When I first encountered Llosa in The Real Life of Alejandro Mayta, I was swept off my feet at the sheer literary and imaginative power of the writer. I went on to devour, in quick succession, most of his 20 or so books published in English. Unlike Garcia Marquez, Llosa has been very uneven in his works. I think it is mainly because of his experimentation and ambition to be a complete writer, tackling different genres. Somewhere, Marquez has remarked that he does not read theory. Llosa, however, is well familiar with literary theory, and some of his writing perhaps bears a reflection of this.
I rank The Real Life of Alejandro Mayta as not only among Llosa’s finest, but also as the last of his finest works. His subsequent works have been disappointing, though marked by an occasional flash or a spark. Among his earlier works is his own favorite- The War at the End of the World.
This long epic novel is set in 19th-century Brazil and written in the style of 19th century novelists like Leo Tolstoy. It is a work sans any experimentation and has a straightforward narrative. Even so, this novel brims with ideas, thereby forcing the reader to question the notion of progress. The episode that Llosa picks from Brazils history is a prolonged struggle by a millenarian movement to oppose the Republic. This is strange because the Republic is actually opposed to the landlords who rule over the majority of the people, who turn out to oppose the Republic! I think what Llosa wanted to examine in the book was the subjective resistance of a people- in the Marxist sense–the superstructure dominating the base.
Another fascinating work is The Way to Paradise in which he recounts the lives of Paul Gaughin and his grandmother, who was a socialist- feminist in the 19th century. Both seek different routes to paradise. Whereas the grandmother likes to take the world head on, Gaughin seeks his heaven in a remote island in the Pacific- Tahiti, among a primitive community of Tahitians. This book impressed me, not only for the insights it provided about Paul Gaughin himself, but also about impressionism and painting as an art form. Later, while standing before world-famous paintings in the museums of Vienna and elsewhere, I would remember Llosa as my mentor in art appreciation.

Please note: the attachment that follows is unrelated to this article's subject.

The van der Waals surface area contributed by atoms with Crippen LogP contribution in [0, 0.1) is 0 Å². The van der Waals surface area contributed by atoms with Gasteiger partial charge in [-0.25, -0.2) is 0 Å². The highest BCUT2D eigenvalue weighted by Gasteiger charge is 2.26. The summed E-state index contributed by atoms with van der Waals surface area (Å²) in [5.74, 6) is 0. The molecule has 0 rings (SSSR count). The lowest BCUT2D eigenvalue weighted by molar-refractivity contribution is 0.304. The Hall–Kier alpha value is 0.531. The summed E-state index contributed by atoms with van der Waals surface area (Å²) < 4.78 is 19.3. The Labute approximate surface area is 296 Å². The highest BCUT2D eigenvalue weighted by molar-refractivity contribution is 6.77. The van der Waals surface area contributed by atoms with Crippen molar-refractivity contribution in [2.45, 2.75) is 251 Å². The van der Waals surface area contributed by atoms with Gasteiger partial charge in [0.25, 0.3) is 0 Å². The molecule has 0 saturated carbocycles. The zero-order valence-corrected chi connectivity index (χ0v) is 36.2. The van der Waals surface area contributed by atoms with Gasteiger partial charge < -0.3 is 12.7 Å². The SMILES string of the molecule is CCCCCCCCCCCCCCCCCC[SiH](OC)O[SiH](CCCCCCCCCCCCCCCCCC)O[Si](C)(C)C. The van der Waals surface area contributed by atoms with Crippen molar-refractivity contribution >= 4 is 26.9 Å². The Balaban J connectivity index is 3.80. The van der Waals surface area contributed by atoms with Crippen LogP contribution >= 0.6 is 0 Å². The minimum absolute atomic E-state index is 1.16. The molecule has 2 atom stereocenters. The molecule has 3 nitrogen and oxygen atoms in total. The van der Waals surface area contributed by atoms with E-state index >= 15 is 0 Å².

As I furiously raced through his works, one book led to another, and I got introduced to other Latin American writers, above all to Tomas Eloy Martinez, Cesar Aira, Horacio Moya and, of course, Roberto Bolano, who tragically passed way at the young age of 50 in 2002 and has earned posthumous fame in the English-speaking world.
Though Llosa has established a familiar style, he is at heart an experimentalist. This has been evident right from the start, with the publication of his first novel, The Time of the Hero when he was just 25. Even in that early novel–a tedious though rewarding read–there are multiple narratives, shifts in time and space, and in the battle between the reader and the writer, the initial incursive strides of the reader in the first 250 pages are short-lived.